For coding pros is not problem to adapt to Espruino's limitations, or to make complicated build chains. But for beginners, this slight variation in syntax switching is not to be underestimated. Wanting to reduce this switch is a major reason we decided to start using Espruinos in our education to begin with.
I know it's not a priority because it doesn't unlock new capabilities, but if there is a desire to target the education market as well as hobbyists, language parity should be a goal.
Thanks Gordon, I appreciate it's a resource-constrained platform, and already you have achieved so much on your own.
There is a lot of flux particularly when it comes to web APIs, but ES6 has been around since 2015 or so and is a well-defined target?
Is it helpful to make a distinction of ES6 language syntax (such as spread syntax, default parameters etc) versus the ES6 'standard library' of types and functions, eg 'String.padStart', Maps and so on?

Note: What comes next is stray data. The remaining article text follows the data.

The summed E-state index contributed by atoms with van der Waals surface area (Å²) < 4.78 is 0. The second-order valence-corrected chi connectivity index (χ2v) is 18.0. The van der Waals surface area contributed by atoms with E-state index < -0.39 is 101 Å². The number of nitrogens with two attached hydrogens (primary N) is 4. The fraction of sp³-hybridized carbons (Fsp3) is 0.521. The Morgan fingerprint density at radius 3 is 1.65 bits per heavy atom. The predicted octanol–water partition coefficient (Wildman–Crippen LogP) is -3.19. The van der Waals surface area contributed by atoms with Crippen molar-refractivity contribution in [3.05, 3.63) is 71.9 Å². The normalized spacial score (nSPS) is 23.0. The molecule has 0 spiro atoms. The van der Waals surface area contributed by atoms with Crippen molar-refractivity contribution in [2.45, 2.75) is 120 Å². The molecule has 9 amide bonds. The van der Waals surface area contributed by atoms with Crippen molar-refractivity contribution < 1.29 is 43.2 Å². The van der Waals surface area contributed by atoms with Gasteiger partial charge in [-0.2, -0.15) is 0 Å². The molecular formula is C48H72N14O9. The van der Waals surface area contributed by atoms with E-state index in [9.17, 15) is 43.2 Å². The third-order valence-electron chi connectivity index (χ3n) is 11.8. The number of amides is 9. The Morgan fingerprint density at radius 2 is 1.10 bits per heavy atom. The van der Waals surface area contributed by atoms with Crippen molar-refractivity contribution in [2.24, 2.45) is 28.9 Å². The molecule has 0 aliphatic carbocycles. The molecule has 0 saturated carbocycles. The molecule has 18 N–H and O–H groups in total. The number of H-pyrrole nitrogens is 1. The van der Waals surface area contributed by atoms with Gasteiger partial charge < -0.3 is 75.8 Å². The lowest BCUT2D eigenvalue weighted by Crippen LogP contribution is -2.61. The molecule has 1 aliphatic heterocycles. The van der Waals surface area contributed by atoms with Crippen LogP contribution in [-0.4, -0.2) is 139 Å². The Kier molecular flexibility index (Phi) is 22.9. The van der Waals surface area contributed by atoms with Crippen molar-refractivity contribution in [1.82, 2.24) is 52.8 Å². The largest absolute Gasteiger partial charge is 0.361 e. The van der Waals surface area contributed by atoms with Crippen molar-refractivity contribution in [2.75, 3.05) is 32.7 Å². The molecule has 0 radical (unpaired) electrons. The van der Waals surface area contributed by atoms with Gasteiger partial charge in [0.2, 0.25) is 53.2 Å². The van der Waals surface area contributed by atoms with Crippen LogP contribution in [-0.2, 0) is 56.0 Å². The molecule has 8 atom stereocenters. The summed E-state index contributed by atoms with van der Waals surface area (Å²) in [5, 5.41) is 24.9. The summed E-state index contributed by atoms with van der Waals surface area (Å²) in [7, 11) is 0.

Could addressing the 'standard library' gap with a polyfill approach be considered? In principle it could be performed transparently by the Espruino IDE, in an optimised way (ala tree-shaking) so that polyfills are only added once and only if needed.
This would mean a lighter memory load, even more so if the current standard library is shrunk by shifting less common functions to compile-time includes. It would also be easier for others to contribute to (by writing a 'padStart' function, for example) in contrast to helping with the the low-level Espruino interpreter.
Gaps in language syntax, however, require writing code in a different way or introducing a transpiler. Transpiling can potentially produce very verbose code, making it less useful in a microcontroller context. The syntax gap is the bigger obstacle in terms of 'developer UX' in the context we're using Espruinos, not the 'standard library' gap.
All that said, I'm way out of my depth with my speculations, so please forgive my ignorance 😅